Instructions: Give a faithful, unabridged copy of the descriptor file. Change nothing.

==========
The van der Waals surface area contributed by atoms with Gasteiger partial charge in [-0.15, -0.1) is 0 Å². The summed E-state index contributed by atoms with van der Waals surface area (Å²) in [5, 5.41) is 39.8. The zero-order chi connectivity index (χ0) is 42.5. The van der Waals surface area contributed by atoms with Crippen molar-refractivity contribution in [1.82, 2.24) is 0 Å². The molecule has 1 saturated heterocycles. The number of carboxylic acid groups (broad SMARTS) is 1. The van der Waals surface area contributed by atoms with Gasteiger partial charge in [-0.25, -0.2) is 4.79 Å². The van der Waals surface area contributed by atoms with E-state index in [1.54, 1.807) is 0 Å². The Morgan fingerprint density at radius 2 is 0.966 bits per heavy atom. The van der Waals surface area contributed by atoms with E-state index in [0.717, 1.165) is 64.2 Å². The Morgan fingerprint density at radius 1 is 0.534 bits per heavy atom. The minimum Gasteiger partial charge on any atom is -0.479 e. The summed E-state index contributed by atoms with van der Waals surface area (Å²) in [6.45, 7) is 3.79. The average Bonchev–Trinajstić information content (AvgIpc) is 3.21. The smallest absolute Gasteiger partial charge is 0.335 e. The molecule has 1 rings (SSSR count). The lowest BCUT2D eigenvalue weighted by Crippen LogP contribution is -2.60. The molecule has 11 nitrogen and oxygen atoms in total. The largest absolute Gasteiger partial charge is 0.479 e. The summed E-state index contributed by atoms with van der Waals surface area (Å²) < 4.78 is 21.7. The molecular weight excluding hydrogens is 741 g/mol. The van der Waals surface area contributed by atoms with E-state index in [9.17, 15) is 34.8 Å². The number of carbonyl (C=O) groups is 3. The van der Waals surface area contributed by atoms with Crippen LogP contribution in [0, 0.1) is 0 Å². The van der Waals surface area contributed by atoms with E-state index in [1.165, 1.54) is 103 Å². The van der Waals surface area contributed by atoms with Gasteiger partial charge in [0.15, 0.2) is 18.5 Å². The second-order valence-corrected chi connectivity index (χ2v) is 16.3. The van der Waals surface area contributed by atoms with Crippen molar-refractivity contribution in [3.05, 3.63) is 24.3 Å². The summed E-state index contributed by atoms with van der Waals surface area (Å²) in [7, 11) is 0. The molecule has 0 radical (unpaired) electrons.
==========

The van der Waals surface area contributed by atoms with Gasteiger partial charge in [-0.15, -0.1) is 0 Å². The summed E-state index contributed by atoms with van der Waals surface area (Å²) in [5, 5.41) is 39.8. The zero-order chi connectivity index (χ0) is 42.5. The van der Waals surface area contributed by atoms with Crippen molar-refractivity contribution in [1.82, 2.24) is 0 Å². The molecule has 1 saturated heterocycles. The number of carboxylic acid groups (broad SMARTS) is 1. The van der Waals surface area contributed by atoms with Gasteiger partial charge in [-0.25, -0.2) is 4.79 Å². The van der Waals surface area contributed by atoms with E-state index in [1.54, 1.807) is 0 Å². The Morgan fingerprint density at radius 2 is 0.966 bits per heavy atom. The van der Waals surface area contributed by atoms with E-state index in [0.717, 1.165) is 64.2 Å². The Morgan fingerprint density at radius 1 is 0.534 bits per heavy atom. The minimum Gasteiger partial charge on any atom is -0.479 e. The summed E-state index contributed by atoms with van der Waals surface area (Å²) in [6.45, 7) is 3.79. The average Bonchev–Trinajstić information content (AvgIpc) is 3.21. The smallest absolute Gasteiger partial charge is 0.335 e. The molecule has 1 rings (SSSR count). The lowest BCUT2D eigenvalue weighted by Crippen LogP contribution is -2.60. The molecule has 11 nitrogen and oxygen atoms in total. The largest absolute Gasteiger partial charge is 0.479 e. The summed E-state index contributed by atoms with van der Waals surface area (Å²) < 4.78 is 21.7. The molecular weight excluding hydrogens is 741 g/mol. The van der Waals surface area contributed by atoms with E-state index in [9.17, 15) is 34.8 Å². The number of carbonyl (C=O) groups is 3. The van der Waals surface area contributed by atoms with Crippen LogP contribution in [0, 0.1) is 0 Å². The van der Waals surface area contributed by atoms with E-state index in [1.165, 1.54) is 103 Å². The van der Waals surface area contributed by atoms with Gasteiger partial charge in [0.15, 0.2) is 18.5 Å². The second-order valence-corrected chi connectivity index (χ2v) is 16.3. The van der Waals surface area contributed by atoms with Crippen molar-refractivity contribution in [3.05, 3.63) is 24.3 Å². The summed E-state index contributed by atoms with van der Waals surface area (Å²) in [7, 11) is 0. The molecule has 0 radical (unpaired) electrons.